Global oil demand could reach 100.6 million barrels per day by the end of 2022, allowing producers to open the taps after a year of restraint
Global oil demand is expected to surpass pre-Covid levels by the end of 2022, according to the International Energy Agency (IEA), giving producers who have been maintaining output discipline an opportunity to increase supplies to the market.
A record annual demand decline of 8.6 million barrels per day (bpd) was triggered by the pandemic in 2020, but as major economies now begin to bring the health crisis under control and accelerate vaccine distribution, a rebound of 5.4 million bpd is forecast this year.
This trend should continue into 2022, adding a further 3.1 million bpd to global oil consumption to reach 100.6 million bpd by the end of next year.
Supplying oil demand recovery into 2022 ‘unlikely to be a problem’
Meeting this expected demand growth is “unlikely to be a problem”, the IEA said in its latest monthly oil market update, published today (11 June).
Opec+ countries, which have been holding back production since May 2020, must now “open the taps to keep world markets adequately supplied,” it added.
Members of the oil-exporter alliance will have 6.9 million bpd spare production capacity available, even after they set about pumping an additional two million bpd over the current May-July period.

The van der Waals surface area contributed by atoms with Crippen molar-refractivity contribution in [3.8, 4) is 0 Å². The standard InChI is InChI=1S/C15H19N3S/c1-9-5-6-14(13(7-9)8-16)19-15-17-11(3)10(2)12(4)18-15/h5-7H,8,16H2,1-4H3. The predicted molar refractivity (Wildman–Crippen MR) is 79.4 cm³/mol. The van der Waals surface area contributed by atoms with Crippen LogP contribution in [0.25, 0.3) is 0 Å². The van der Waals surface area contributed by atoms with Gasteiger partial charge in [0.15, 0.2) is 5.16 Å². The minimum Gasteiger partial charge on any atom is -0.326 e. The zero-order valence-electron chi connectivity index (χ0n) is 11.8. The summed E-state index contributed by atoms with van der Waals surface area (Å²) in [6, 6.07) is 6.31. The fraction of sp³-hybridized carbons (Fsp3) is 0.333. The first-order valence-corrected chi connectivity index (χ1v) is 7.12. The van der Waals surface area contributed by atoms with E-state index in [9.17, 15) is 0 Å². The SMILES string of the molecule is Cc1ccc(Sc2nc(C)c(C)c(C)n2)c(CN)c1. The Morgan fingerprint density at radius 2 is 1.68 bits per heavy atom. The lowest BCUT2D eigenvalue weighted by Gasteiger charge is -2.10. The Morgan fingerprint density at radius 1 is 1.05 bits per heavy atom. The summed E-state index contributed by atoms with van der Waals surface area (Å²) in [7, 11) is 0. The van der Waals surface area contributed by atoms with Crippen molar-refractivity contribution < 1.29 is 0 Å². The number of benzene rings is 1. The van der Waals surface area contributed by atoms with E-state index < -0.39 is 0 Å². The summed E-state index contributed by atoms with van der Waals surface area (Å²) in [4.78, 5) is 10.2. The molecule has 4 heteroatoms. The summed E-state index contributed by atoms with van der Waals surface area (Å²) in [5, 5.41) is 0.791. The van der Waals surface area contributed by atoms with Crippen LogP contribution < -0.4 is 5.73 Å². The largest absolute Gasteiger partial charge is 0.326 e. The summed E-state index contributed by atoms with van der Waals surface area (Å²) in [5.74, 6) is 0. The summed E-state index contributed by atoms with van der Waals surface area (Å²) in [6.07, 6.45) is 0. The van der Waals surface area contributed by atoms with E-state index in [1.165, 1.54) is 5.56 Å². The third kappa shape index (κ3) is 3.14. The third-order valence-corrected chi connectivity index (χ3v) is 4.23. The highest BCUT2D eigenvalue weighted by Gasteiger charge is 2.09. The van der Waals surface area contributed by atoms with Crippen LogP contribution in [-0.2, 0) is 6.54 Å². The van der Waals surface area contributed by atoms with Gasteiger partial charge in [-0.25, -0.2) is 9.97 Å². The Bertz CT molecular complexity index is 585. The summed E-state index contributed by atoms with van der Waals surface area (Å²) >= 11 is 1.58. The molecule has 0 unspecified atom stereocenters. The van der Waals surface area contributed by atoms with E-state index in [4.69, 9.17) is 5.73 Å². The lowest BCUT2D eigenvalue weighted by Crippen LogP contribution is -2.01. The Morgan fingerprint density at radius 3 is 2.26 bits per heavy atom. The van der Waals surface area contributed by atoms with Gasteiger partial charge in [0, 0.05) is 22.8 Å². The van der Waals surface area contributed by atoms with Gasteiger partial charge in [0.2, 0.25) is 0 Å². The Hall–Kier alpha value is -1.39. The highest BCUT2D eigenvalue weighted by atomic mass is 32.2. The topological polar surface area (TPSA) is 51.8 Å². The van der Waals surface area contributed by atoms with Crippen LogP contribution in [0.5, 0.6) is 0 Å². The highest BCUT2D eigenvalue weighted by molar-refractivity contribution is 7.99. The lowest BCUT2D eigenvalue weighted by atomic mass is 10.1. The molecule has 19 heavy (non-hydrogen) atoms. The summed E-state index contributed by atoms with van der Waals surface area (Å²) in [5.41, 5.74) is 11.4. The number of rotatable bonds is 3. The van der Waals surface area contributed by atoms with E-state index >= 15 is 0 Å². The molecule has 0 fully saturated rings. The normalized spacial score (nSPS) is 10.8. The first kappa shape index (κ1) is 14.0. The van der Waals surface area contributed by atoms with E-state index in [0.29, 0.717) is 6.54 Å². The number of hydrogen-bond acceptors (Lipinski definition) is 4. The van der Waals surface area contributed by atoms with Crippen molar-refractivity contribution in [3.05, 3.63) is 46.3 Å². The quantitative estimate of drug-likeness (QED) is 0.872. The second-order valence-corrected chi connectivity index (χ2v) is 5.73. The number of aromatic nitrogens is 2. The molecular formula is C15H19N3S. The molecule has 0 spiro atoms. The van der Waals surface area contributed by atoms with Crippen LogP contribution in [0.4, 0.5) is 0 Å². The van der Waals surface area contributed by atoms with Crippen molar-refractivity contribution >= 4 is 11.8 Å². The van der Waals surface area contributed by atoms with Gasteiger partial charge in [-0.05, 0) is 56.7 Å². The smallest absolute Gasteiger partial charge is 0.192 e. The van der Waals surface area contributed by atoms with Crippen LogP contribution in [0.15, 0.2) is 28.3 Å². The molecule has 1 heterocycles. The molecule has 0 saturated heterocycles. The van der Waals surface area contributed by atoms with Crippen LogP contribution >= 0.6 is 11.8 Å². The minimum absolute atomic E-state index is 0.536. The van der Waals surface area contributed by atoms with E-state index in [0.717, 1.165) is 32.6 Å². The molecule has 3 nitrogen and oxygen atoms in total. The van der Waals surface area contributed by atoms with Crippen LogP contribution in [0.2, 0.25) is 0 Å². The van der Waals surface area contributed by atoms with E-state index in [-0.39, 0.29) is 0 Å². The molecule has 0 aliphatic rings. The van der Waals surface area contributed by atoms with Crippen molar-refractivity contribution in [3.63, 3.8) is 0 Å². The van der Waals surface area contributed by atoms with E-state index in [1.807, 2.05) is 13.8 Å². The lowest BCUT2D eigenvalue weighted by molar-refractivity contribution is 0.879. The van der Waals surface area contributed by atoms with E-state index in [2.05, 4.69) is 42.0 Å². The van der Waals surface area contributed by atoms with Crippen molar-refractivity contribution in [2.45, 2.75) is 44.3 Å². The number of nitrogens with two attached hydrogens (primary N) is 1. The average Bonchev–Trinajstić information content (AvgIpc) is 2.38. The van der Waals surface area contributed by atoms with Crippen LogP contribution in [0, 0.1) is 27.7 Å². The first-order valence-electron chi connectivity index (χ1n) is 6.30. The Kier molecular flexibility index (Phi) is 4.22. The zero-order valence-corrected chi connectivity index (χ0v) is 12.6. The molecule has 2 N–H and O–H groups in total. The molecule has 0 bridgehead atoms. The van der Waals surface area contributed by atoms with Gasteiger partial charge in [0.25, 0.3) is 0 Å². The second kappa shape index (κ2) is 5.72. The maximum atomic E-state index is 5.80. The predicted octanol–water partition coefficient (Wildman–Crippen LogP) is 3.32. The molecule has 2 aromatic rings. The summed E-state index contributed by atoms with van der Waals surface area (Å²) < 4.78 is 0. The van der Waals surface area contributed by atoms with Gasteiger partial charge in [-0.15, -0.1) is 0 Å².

Countries outside the alliance – including the US, Canada, Brazil and Norway – are expected to more than double their output next year from 700,000 bpd to 1.6 million bpd.
And an additional 1.4 million bpd could flow into the market “in relatively short order” if US-imposed sanctions on Iran are lifted as part of efforts to renegotiate a 2015 nuclear deal that was scrapped under President Trump.
Indeed, the US took some early steps in this direction yesterday, dropping a clutch of sanctions imposed against some Iranian officials and energy companies “as a result of a verified change in status or behaviour”.
Nevertheless, the IEA cautions the demand recovery “will be uneven not only amongst regions but across sectors and products”.
Slower vaccine distribution in non-OECD countries could jeopardise the rebound, while remaining travel restrictions and changing transport habits could further dampen demand from aviation and road travel sectors.
A strengthening of measures to tackle climate change has the potential to reshape the outlook for oil markets, although a current absence of near-term policies among many countries for reaching their net-zero pledges means “oil demand looks set to continue to rise, underlining the enormous effort required to get on track to reach stated ambitions”.
Crude oil prices have continued to strengthen in recent weeks, with Brent trading above $70 per barrel throughout June so far, and West Texas Intermediate (WTI) not far behind.